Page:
She said “books” like it was a word she found distasteful in her shiny new vision of Mediatech Services. All those grubby, awkward books.

Nina dragged herself into the back room with a heavy heart and a slight redness around her eyes. Fortunately, everyone else looked more or less the same way. Old Rita O’Leary, who should probably have retired about a decade ago but was so kind to their clientele that everyone overlooked the fact that she couldn’t see the numbers on the Dewey Decimal System anymore and filed more or less at random, had burst into floods, and Nina had been able to cover up her own sadness comforting her.
            “You know who else did this?” hissed her colleague Griffin through his straggly beard as she made her way through. Griffin was casting a wary look at Cathy Neeson, still out in the main area as he spoke. “The Nazis. They packed up all the books and threw them onto bonfires.”
            “They’re not throwing them onto bonfires!” said Nina. “They’re not actually Nazis.”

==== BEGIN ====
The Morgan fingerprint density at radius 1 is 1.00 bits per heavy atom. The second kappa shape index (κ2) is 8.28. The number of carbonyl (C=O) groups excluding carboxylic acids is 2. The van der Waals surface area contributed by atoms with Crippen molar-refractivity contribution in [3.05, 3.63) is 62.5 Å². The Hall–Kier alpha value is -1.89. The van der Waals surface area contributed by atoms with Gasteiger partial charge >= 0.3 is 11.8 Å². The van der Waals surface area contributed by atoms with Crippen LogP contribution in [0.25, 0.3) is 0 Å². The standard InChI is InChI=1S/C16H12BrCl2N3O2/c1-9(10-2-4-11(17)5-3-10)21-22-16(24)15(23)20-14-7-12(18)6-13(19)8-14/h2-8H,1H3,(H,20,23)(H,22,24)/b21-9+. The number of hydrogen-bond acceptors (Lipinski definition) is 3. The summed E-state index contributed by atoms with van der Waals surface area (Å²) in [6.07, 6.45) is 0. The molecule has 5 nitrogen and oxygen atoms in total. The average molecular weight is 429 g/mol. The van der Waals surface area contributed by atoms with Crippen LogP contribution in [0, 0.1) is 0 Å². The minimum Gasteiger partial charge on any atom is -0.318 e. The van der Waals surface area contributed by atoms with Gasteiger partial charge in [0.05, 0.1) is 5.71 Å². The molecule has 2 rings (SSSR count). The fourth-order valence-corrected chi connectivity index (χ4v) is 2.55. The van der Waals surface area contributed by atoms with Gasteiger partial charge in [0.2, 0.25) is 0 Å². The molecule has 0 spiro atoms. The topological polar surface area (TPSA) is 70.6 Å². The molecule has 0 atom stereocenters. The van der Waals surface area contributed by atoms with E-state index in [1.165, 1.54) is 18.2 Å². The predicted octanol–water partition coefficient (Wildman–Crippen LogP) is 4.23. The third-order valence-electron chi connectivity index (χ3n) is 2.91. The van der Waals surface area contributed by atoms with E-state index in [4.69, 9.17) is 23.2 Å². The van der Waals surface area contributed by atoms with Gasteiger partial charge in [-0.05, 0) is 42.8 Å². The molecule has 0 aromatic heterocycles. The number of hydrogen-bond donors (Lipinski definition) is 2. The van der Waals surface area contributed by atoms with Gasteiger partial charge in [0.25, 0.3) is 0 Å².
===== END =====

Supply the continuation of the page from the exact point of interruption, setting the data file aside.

“That’s what everyone thinks. Then before you know it, you’ve got Nazis.”
With breathtaking speed, there’d been a sale, of sorts, with most of their clientele leafing through old familiar favorites in the ten pence box and leaving the shinier, newer stock behind.
            Now, as the days went on, they were meant to be packing up the rest of the books to ship them to the central library, but Griffin’s normally sullen face was looking even darker than usual. He had a long, unpleasantly scrawny beard, and a scornful attitude toward people who didn’t read the books he liked. As the only books he liked were obscure 1950s out-of-print stories about frustrated young men who drank too much in Fitzrovia, that gave him a lot of time to hone his attitude. He was still talking about book burners.
            “They won’t get burned! They’ll go to the big place in town.”
            Nina couldn’t bring herself to even say Mediatech.
            Griffin snorted. “Have you seen the plans? Coffee, computers, DVDs, plants, admin offices, and people doing cost–benefit analysis and harassing the unemployed—sorry, running ‘mindfulness workshops.’ There isn’t room for a book in the whole damn place.” He gestured at the dozens of boxes. “This will be landfill. They’ll use it to make roads.”
            “They won’t!”